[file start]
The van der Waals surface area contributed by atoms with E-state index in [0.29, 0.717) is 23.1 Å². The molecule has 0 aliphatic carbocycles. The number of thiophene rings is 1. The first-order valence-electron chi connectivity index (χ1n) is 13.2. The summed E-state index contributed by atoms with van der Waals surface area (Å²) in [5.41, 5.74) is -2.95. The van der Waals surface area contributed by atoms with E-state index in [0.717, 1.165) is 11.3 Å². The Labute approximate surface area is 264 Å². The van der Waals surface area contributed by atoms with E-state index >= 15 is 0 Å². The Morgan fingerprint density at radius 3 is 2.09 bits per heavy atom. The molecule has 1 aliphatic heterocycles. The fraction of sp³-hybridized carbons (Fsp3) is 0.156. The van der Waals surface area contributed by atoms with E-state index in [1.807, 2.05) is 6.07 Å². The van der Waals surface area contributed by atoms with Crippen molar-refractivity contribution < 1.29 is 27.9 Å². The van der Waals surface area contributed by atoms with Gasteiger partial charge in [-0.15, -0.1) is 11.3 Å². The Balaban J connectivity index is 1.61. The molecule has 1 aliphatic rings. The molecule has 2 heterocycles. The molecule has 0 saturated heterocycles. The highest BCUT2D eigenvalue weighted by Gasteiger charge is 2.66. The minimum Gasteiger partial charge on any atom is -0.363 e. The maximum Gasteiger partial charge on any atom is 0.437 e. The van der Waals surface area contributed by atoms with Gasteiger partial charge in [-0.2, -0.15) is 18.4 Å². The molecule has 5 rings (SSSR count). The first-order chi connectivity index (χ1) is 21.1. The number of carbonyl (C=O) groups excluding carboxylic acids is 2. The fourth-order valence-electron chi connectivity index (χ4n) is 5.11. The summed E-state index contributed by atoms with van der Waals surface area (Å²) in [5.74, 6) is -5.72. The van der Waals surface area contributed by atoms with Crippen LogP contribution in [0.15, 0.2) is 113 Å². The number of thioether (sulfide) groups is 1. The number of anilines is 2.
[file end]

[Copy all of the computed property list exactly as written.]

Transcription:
The van der Waals surface area contributed by atoms with E-state index in [0.29, 0.717) is 23.1 Å². The molecule has 0 aliphatic carbocycles. The number of thiophene rings is 1. The first-order valence-electron chi connectivity index (χ1n) is 13.2. The summed E-state index contributed by atoms with van der Waals surface area (Å²) in [5.41, 5.74) is -2.95. The van der Waals surface area contributed by atoms with E-state index in [0.717, 1.165) is 11.3 Å². The Labute approximate surface area is 264 Å². The van der Waals surface area contributed by atoms with E-state index >= 15 is 0 Å². The Morgan fingerprint density at radius 3 is 2.09 bits per heavy atom. The molecule has 1 aliphatic heterocycles. The fraction of sp³-hybridized carbons (Fsp3) is 0.156. The van der Waals surface area contributed by atoms with E-state index in [1.807, 2.05) is 6.07 Å². The van der Waals surface area contributed by atoms with Crippen molar-refractivity contribution < 1.29 is 27.9 Å². The van der Waals surface area contributed by atoms with Gasteiger partial charge in [-0.15, -0.1) is 11.3 Å². The Balaban J connectivity index is 1.61. The molecule has 1 aliphatic rings. The molecule has 2 heterocycles. The molecule has 0 saturated heterocycles. The highest BCUT2D eigenvalue weighted by Gasteiger charge is 2.66. The minimum Gasteiger partial charge on any atom is -0.363 e. The maximum Gasteiger partial charge on any atom is 0.437 e. The van der Waals surface area contributed by atoms with Gasteiger partial charge in [-0.2, -0.15) is 18.4 Å². The molecule has 5 rings (SSSR count). The first-order chi connectivity index (χ1) is 21.1. The number of carbonyl (C=O) groups excluding carboxylic acids is 2. The fourth-order valence-electron chi connectivity index (χ4n) is 5.11. The summed E-state index contributed by atoms with van der Waals surface area (Å²) in [5.74, 6) is -5.72. The van der Waals surface area contributed by atoms with Crippen LogP contribution in [0.15, 0.2) is 113 Å². The number of thioether (sulfide) groups is 1. The number of anilines is 2.